Find Information About:

Drugs & Supplements

Get information and reviews on prescription drugs, over-the-counter medications, vitamins, and supplements. Search by name or medical condition.

Pill Identifier

Pill Identifier

Having trouble identifying your pills?

Enter the shape, color, or imprint of your prescription or OTC drug. Our pill identification tool will display pictures that you can compare to your pill.

Get Started

My Medicine

Save your medicine, check interactions, sign up for FDA alerts, create family profiles and more.

Get Started

WebMD Health Experts and Community

Talk to health experts and other people like you in WebMD's Communities. It's a safe forum where you can create or participate in support groups and discussions about health topics that interest you.

  • Second Opinion

    Second Opinion

    Read expert perspectives on popular health topics.

  • Community


    Connect with people like you, and get expert guidance on living a healthy life.

Got a health question? Get answers provided by leading organizations, doctors, and experts.

Get Answers

Sign up to receive WebMD's award-winning content delivered to your inbox.

Sign Up

Font Size

The Emotional Side of Incontinence

By Amanda MacMillan
WebMD Feature
Reviewed by Stuart Bergman, MD

Incontinence is different from just needing to go to the bathroom. It's a sensitive issue that can cause a range of feelings. It's not a normal part of aging or something you have to just live with. And it can happen to anyone, both men and women, though it is not as common in men.     

There are steps you can take to manage your condition and your state of mind. Talk with your doctor so you know what the problem is and can start working on treatment.

Recommended Related to Urinary Incontinence/OAB

10 Questions to Ask Your Doctor About Overactive Bladder or Urge Incontinence

If you’ve recently been diagnosed with overactive bladder (OAB), ask your doctor these questions at your next visit. Are there medications I can take to treat my OAB? What side effects might the medication cause, and what can I do to help manage them? How quickly do the medications take effect? What if the medications don't work for me? Are there other treatment options? If my OAB gets better, can I stop taking the medication? Are there foods or beverages I should avoid...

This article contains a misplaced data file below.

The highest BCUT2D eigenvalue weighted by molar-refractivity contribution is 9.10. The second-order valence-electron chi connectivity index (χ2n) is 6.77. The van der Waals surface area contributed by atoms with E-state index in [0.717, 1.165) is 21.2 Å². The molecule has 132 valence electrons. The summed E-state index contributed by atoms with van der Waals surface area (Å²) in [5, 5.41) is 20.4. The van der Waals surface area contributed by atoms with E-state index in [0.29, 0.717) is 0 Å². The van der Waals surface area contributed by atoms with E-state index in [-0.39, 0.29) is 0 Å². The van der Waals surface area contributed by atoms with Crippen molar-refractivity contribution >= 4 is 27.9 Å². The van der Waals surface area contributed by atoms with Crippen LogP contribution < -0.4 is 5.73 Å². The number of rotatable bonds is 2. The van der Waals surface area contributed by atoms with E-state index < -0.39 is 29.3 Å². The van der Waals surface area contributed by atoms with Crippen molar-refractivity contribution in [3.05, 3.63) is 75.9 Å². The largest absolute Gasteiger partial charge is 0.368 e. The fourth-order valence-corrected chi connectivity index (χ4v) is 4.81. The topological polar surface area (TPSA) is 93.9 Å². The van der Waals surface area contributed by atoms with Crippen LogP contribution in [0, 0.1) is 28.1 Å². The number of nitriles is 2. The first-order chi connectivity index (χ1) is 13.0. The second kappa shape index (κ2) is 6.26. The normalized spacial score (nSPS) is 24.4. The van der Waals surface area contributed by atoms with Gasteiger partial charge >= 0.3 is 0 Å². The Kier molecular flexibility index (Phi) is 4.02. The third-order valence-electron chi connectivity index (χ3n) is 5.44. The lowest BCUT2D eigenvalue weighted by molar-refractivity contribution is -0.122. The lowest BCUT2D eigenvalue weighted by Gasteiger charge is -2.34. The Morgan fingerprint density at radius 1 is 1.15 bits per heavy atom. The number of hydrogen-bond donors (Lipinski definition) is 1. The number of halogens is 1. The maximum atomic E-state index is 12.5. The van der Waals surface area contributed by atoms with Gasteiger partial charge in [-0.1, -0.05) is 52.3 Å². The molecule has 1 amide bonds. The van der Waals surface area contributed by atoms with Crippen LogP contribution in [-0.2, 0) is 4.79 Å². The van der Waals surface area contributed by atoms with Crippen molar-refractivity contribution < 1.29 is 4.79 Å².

Read the 10 Questions to Ask Your Doctor About Overactive Bladder or Urge Incontinence article > >

If It Bothers You

Incontinence makes some people anxious, says Karen Noblett, MD, director of urogynecology at the University of California Irvine. They might stay home or avoid social situations because they're not sure if they're going to have an incontinence "accident."

If that sounds like you, there are two steps you can take: managing the emotions that come with feeling like your body does things you can't control and getting treatment for the medical problem itself.

On the emotional side, you may want to talk with a counselor if your feelings bother you and interfere with your everyday life. You may also want to look into meditation or other relaxing practices that can help when you have a hard day.

It might help to express your feelings at a support group or to visit an online community where there are people who have had similar experiences.

Fix It

You'll also want to work on the condition itself. Your doctor may suggest you keep a record of your diet, behaviors, and bathroom activities.

"We'll look at how many times you urinate or leak throughout the day and under what circumstances. And from there, we can usually advise women to change certain habits," says Mamta Mamik, MD, assistant professor of obstetrics and gynecology at the Icahn School of Medicine at Mount Sinai Hospital in New York.

Other treatments include medications, behavioral therapy, biofeedback (which helps you control your urge to go), and several types of implants and shots.

Most people with incontinence don't need surgery. But if you try other treatments and don't get enough benefits, talk to your doctor to discuss your options.

Reviewed on August 26, 2015
Next Article:

How does incontinence affect your life?